Whenever a rainbow paints the sky, Marie Van Diest is reminded of her daughter Taylor.
Rainbows, particularly doubles, seem to appear during significant moments, often when Marie needs them the most.
“Whenever I see the sun breaking out from the rain, I start looking and wonder if she’s saying hello. I know she is,” Marie said during one of many interviews she has graciously offered throughout the years since Taylor’s death.
This Halloween will mark four years since the Armstrong girl was murdered while walking to meet her friends for trick-or-treating. The 18-year-old Pleasant Valley High School grad was stalked, attacked and left for dead by a man named Matthew Foerster. The horror of that night, recounted in two weeks of painful court testimony, will forever be haunting.
Foerster was convicted of first degree murder and sentenced to life in prison with no parole for 25 years, but even that closure was short-lived. The 29-year-old appealed the conviction and his argument will be heard in June 2016. So continues Marie’s nightmare.
Justice for Taylor is Marie’s lifelong quest, but she’s fighting another important battle parallel to it. Four years after losing her daughter, she’s fighting to keep Taylor’s memory alive.
In June 2013, a year-and-a-half after the murder, Marie and her other daughter Kirstie unveiled a beautiful walking path alongside the railroad tracks where Taylor was found. A true testament to the spirit of community, the path came together with the help of many hands and generous hearts. The paved walkway is marked by a memorial plaque and pictures of Taylor. Her favourite flower, roses, are planted along the path, and wind chimes ring in the breeze. Marie and Kirstie like to decorate the trail for special occasions; hearts for Valentine’s Day, ornaments for Christmas. They like to bring the holidays to her.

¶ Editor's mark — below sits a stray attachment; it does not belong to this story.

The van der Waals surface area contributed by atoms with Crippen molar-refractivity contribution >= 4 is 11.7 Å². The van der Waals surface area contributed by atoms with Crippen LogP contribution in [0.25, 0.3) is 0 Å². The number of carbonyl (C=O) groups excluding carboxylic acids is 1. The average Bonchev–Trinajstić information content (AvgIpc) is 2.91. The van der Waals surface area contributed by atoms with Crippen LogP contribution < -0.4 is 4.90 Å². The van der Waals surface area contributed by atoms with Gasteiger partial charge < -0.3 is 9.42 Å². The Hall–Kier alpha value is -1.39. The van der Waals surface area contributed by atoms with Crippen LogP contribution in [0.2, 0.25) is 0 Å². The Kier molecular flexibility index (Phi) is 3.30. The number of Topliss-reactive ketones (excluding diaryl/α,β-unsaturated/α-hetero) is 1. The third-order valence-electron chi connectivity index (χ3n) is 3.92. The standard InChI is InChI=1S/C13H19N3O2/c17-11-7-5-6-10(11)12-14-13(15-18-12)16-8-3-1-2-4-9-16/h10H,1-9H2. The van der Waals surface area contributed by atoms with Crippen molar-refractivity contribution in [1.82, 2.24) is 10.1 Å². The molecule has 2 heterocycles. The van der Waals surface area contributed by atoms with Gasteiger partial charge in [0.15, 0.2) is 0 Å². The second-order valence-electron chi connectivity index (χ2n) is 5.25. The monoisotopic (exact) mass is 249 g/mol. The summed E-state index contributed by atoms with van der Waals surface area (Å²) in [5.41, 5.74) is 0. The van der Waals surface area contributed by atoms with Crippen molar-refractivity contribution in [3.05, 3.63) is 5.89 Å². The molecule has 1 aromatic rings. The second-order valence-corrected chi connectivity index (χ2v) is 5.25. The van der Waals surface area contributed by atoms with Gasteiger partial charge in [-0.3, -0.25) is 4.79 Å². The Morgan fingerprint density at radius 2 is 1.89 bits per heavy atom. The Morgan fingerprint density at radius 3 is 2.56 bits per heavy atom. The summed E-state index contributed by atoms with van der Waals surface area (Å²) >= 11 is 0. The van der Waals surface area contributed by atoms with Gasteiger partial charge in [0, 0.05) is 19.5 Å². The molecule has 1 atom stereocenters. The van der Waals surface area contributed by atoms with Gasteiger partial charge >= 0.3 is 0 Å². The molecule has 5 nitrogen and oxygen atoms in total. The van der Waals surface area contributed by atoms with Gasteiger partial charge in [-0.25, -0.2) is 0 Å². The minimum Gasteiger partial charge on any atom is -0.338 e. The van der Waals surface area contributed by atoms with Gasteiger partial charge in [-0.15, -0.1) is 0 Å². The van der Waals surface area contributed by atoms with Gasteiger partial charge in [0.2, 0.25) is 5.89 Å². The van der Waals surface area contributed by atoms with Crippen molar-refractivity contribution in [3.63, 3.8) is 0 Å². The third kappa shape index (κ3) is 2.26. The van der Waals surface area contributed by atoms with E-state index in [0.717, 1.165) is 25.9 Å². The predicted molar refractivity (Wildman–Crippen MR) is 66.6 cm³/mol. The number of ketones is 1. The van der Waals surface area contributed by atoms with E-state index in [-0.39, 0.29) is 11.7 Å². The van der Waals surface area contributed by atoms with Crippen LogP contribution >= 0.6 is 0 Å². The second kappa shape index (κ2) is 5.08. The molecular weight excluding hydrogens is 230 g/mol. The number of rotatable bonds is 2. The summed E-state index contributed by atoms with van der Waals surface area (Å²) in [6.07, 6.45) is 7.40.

In June 2014, a year after the trail opened, Marie approached the City of Armstrong for help maintaining the walkway, which is a public trail and was starting to get overgrown with weeds. The city agreed to pick up the refuse, nothing more. As far as weeding, brush-cutting and general clean-up, Marie would get no extra help from the city. Determined to keep her daughter’s memory strong, she turned to the community.
“We don’t want to see the trail fall into a state of disrepair, to me that would be so sad,” Marie said in a work party callout to community members.
While her plea was met with support, participation had waned from its earlier exuberance during work parties to build the trail. People were forgetting and moving on, Marie said.
Attendance has also dropped at an annual Halloween walk to remember Taylor.
“Participation is dwindling of course, but that’s to be expected,” Marie said in a recent interview.
In hopes of attracting a better turnout, she moved this year's walk from Oct. 31 to Nov. 1. She hopes people will join her in lighting a candle and retracing Taylor’s last steps to help remember her.
As the years go on, she knows the tragedy of her daughter’s death will fade from the community’s collective memory. But living with Taylor’s loss is her life sentence, and she will never forget any of it.
She keeps the good memories close: Listening to Taylor play the saxophone, stopping by the general store where she worked, curling up on the couch together to watch a movie.
Memories of Taylor, like brief rainbows, are what get her through the day.
To contact a reporter for this story, email Charlotte Helston at firstname.lastname@example.org or call 250-309-5230. To contact the editor, email email@example.com or call 250-718-2724.